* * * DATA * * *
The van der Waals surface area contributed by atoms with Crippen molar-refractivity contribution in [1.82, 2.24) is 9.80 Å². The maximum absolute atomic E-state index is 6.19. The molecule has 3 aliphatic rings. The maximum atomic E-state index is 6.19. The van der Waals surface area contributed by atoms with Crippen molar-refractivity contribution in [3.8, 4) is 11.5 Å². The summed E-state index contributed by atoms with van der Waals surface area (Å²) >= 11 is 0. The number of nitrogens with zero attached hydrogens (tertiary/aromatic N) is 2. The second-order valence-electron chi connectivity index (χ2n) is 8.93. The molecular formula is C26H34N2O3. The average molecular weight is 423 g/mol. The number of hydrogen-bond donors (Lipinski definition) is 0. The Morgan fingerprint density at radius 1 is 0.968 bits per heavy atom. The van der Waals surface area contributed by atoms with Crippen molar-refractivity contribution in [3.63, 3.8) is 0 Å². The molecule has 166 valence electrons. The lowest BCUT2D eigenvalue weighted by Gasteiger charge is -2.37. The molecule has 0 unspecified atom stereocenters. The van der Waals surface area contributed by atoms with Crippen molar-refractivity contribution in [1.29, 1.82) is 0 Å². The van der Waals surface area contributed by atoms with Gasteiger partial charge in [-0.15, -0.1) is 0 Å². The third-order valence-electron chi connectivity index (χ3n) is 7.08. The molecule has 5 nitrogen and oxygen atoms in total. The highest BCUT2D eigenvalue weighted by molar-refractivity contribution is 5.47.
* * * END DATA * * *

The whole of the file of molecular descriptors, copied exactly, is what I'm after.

The van der Waals surface area contributed by atoms with Crippen molar-refractivity contribution in [1.82, 2.24) is 9.80 Å². The maximum absolute atomic E-state index is 6.19. The molecule has 3 aliphatic rings. The maximum atomic E-state index is 6.19. The van der Waals surface area contributed by atoms with Crippen molar-refractivity contribution in [3.8, 4) is 11.5 Å². The summed E-state index contributed by atoms with van der Waals surface area (Å²) >= 11 is 0. The number of nitrogens with zero attached hydrogens (tertiary/aromatic N) is 2. The second-order valence-electron chi connectivity index (χ2n) is 8.93. The molecular formula is C26H34N2O3. The average molecular weight is 423 g/mol. The number of hydrogen-bond donors (Lipinski definition) is 0. The Morgan fingerprint density at radius 1 is 0.968 bits per heavy atom. The van der Waals surface area contributed by atoms with Crippen molar-refractivity contribution in [3.63, 3.8) is 0 Å². The molecule has 166 valence electrons. The lowest BCUT2D eigenvalue weighted by Gasteiger charge is -2.37. The molecule has 0 unspecified atom stereocenters. The van der Waals surface area contributed by atoms with Crippen molar-refractivity contribution in [1.29, 1.82) is 0 Å². The van der Waals surface area contributed by atoms with Gasteiger partial charge in [-0.15, -0.1) is 0 Å². The third-order valence-electron chi connectivity index (χ3n) is 7.08. The molecule has 5 nitrogen and oxygen atoms in total. The highest BCUT2D eigenvalue weighted by molar-refractivity contribution is 5.47.